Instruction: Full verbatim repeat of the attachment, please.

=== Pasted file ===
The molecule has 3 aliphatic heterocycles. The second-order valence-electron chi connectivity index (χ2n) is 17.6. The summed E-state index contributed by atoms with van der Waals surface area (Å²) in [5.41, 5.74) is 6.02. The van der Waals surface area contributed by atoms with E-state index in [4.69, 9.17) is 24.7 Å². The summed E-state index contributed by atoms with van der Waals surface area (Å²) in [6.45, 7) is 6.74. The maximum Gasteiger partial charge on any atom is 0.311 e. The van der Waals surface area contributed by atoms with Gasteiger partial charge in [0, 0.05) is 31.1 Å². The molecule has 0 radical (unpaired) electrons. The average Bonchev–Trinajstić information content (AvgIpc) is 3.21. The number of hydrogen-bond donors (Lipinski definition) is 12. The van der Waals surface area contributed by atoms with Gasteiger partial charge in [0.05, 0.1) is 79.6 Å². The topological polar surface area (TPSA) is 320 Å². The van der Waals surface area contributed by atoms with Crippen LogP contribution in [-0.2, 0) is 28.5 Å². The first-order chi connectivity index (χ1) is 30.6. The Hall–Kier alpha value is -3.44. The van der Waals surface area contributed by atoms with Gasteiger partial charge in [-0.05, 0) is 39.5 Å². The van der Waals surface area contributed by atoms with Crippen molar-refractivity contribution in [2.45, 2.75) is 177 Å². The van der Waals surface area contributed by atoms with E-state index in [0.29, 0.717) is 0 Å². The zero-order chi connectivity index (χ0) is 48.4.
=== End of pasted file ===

The molecule has 3 aliphatic heterocycles. The second-order valence-electron chi connectivity index (χ2n) is 17.6. The summed E-state index contributed by atoms with van der Waals surface area (Å²) in [5.41, 5.74) is 6.02. The van der Waals surface area contributed by atoms with E-state index in [4.69, 9.17) is 24.7 Å². The summed E-state index contributed by atoms with van der Waals surface area (Å²) in [6.45, 7) is 6.74. The maximum Gasteiger partial charge on any atom is 0.311 e. The van der Waals surface area contributed by atoms with Gasteiger partial charge in [0, 0.05) is 31.1 Å². The molecule has 0 radical (unpaired) electrons. The average Bonchev–Trinajstić information content (AvgIpc) is 3.21. The number of hydrogen-bond donors (Lipinski definition) is 12. The van der Waals surface area contributed by atoms with Gasteiger partial charge in [0.05, 0.1) is 79.6 Å². The topological polar surface area (TPSA) is 320 Å². The van der Waals surface area contributed by atoms with Crippen LogP contribution in [-0.2, 0) is 28.5 Å². The first-order chi connectivity index (χ1) is 30.6. The Hall–Kier alpha value is -3.44. The van der Waals surface area contributed by atoms with Gasteiger partial charge in [-0.05, 0) is 39.5 Å². The van der Waals surface area contributed by atoms with Crippen molar-refractivity contribution in [2.45, 2.75) is 177 Å². The van der Waals surface area contributed by atoms with E-state index in [0.29, 0.717) is 0 Å². The zero-order chi connectivity index (χ0) is 48.4.